After eight consecutive losses, the Atlanta Hawks were in desperate need of a victory on Saturday night when they welcomed the New York Knicks to Philips Arena. After a wild, back-and-forth affair that resulted in a 107-98, streak-snapping victory, Mike Budenholzer echoed the sentiment of the entire fan base in acknowledging just how big this particular victory was for the Hawks.
"It was a good win. Our group needed this win. I think it would be naive to say that it's not important for us to get this and continue to move forward and get ready for whoever's next on the schedule."
The Hawks actually began Saturday's game with what looked to be a sense of purpose, and after a personal 9-0 run by Mike Scott (we'll come back to him) to begin the second quarter, Atlanta held a 33-23 lead with just under 10 minutes remaining before the halftime break. From there, though, virtual disaster struck, as the visiting Knicks blitzed Atlanta with a barrage of points (led by Carmelo Anthony) and in a flash, New York rattled off a 25-3 (!) run that turned Atlanta's 10-point lead into a 12-point deficit over a period of just over 7 minutes.
The two teams headed into halftime with New York on top by 13 points, and when they mildly extended that lead to 15 with 5:56 remaining in the 3rd quarter, the game had a "same old, same old" feeling for the Hawks. However, Carmelo Anthony's jump shot that gave the Knicks that 15-point edge was followed by a rare, triple technical foul that was assessed on DeMarre Carroll, Mike Woodson, and the aforementioned Anthony, and from that point forward, it was a complete different game.
In the post-game, Carroll was quick to reference the moment as somewhat of a turning point, . Carroll scored 10 of his 14 third-quarter points after the incident occurred, and he led the Hawks to a 20-2 run to close the third quarter and open the fourth, giving Atlanta a 77-73 lead. That was just the beginning, however, as the Hawks put together one of their best quarters of the season in the fourth, scoring 39 points on 59% shooting and 6-for-9 from three-point range, and when the dust settled, the home team cruised to a 9-point win from the most unforeseen circumstances.
Standout performances weren't rare in this game for the Hawks, and the forward duo of Mike Scott and DeMarre Carroll led the way in historic fashion. Scott scored a career-high 30 points in just 30 minutes of playing time, knocking down 11 of his 14 field goal attempts, including a blistering 6 for 7 showing from 3-point distance and the repeated spurring of runs for the offense. Next to him, Carroll also posted a career-high with 24 points, but it was his defense on Carmelo Anthony (regardless of his 35 points) that set the tone on that end, and when the chips were in the middle of the table, he was at his best.
Of course, it wasn't just a two-man show for the Hawks in this one, and one of the bigger keys to the victory was the reemergence of one Jeff Teague. Teague finished with 28 points (7-12 FG, 13-15 FT) and 6 assists in the game, and his aggressiveness was marked in the second half. Atlanta's point guard, playing his first game since suffering an ankle injury, put up 20 of his 28 points after the break (including 9 of his career-best 13 made free throws) and seemed to be able to probe into the New York defense at will to create for both himself and teammates. There was a minor scare in the first half when Teague quickly fled to the locker room with an apparent recurrence of his ankle issue, but when he came back, all was well and he was able to help in the late charge.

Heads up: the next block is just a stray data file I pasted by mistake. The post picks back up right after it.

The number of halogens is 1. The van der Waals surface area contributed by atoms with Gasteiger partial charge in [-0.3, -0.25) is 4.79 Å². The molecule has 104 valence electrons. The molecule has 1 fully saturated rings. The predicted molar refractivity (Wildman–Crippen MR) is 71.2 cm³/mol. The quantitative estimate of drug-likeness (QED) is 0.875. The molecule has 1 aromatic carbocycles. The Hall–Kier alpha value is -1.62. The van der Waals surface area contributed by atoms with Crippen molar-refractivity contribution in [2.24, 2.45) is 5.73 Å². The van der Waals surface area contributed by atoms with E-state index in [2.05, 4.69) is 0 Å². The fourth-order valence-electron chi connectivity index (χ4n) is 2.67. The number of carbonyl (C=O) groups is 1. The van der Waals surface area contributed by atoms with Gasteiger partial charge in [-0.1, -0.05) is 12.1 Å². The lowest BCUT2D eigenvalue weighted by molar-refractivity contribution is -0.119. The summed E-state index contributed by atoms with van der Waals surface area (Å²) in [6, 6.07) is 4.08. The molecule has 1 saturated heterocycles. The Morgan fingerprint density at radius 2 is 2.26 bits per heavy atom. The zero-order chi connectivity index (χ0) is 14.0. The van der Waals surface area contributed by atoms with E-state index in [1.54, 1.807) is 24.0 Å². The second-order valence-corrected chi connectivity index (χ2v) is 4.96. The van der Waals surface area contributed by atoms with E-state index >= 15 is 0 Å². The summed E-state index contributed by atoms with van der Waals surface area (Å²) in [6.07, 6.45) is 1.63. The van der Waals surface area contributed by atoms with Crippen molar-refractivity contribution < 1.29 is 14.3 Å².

The "old man" duo of Elton Brand and (to a lesser extent, obviously) Lou Williams was also quite key to the victory in different ways. Brand played a staggering 43 minutes on the fourth game in five nights, and while it wasn't a prolific offensive showing for the veteran big man (1 point on 3 field goal attempts), he was exceedingly effective on the defensive end and he was praised by Budenholzer for his rim protection and communication throughout. In the case of Williams, it was a hot/cold night (much like Atlanta in general), but when it was good, it was very good. Williams converted back-to-back threes in the early stages of the fourth quarter in order to put the Hawks in front, and he was able to grab 9 (!) rebounds and generate 7 assists in the game.
In a vacuum, a nine-point win over a sub-.500 Knicks team wouldn't move the needle, but this was anything but a typical victory for Atlanta. The injury issues that have faced this team in recent days have been well-chronicled, but playing this particular game without Paul Millsap (in addition to Gustavo Ayon and Pero Antic before him) narrowed the margin of error quite a bit, and the team responded in kind with an inspired performance down the stretch. The coming days will almost certainly bring passionate debate concerning the direction of the franchise in the wake of the trade deadline and the fringe state of playoff positioning, but in this case, I would recommend a step backward and a simple enjoyment of what was a gutty and entertaining effort.